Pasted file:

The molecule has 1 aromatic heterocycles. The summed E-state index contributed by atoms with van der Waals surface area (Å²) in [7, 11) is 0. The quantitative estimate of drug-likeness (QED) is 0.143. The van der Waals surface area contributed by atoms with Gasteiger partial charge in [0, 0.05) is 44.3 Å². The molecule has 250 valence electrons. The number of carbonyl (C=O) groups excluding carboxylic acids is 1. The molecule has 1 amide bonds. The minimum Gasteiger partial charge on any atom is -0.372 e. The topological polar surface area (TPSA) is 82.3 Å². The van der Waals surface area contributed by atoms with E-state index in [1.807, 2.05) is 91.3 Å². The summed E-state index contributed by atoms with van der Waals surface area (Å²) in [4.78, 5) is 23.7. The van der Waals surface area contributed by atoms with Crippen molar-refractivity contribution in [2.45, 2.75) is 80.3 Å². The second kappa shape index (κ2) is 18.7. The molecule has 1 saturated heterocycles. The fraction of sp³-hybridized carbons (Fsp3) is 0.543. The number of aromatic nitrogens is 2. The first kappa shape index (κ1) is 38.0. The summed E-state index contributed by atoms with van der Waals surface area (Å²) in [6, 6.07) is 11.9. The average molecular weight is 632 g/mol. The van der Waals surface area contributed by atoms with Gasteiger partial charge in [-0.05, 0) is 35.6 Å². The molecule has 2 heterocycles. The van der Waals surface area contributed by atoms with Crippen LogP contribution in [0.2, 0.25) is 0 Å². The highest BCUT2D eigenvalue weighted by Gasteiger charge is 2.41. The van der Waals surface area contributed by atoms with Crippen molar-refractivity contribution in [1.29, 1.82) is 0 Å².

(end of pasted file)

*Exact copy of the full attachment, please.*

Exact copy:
The molecule has 1 aromatic heterocycles. The summed E-state index contributed by atoms with van der Waals surface area (Å²) in [7, 11) is 0. The quantitative estimate of drug-likeness (QED) is 0.143. The van der Waals surface area contributed by atoms with Gasteiger partial charge in [0, 0.05) is 44.3 Å². The molecule has 250 valence electrons. The number of carbonyl (C=O) groups excluding carboxylic acids is 1. The molecule has 1 amide bonds. The minimum Gasteiger partial charge on any atom is -0.372 e. The topological polar surface area (TPSA) is 82.3 Å². The van der Waals surface area contributed by atoms with E-state index in [1.807, 2.05) is 91.3 Å². The summed E-state index contributed by atoms with van der Waals surface area (Å²) in [4.78, 5) is 23.7. The van der Waals surface area contributed by atoms with Crippen molar-refractivity contribution in [2.45, 2.75) is 80.3 Å². The second kappa shape index (κ2) is 18.7. The molecule has 1 saturated heterocycles. The fraction of sp³-hybridized carbons (Fsp3) is 0.543. The number of aromatic nitrogens is 2. The first kappa shape index (κ1) is 38.0. The summed E-state index contributed by atoms with van der Waals surface area (Å²) in [6, 6.07) is 11.9. The average molecular weight is 632 g/mol. The van der Waals surface area contributed by atoms with Gasteiger partial charge in [-0.05, 0) is 35.6 Å². The molecule has 2 heterocycles. The van der Waals surface area contributed by atoms with Crippen LogP contribution in [0.2, 0.25) is 0 Å². The highest BCUT2D eigenvalue weighted by Gasteiger charge is 2.41. The van der Waals surface area contributed by atoms with Crippen molar-refractivity contribution in [1.29, 1.82) is 0 Å².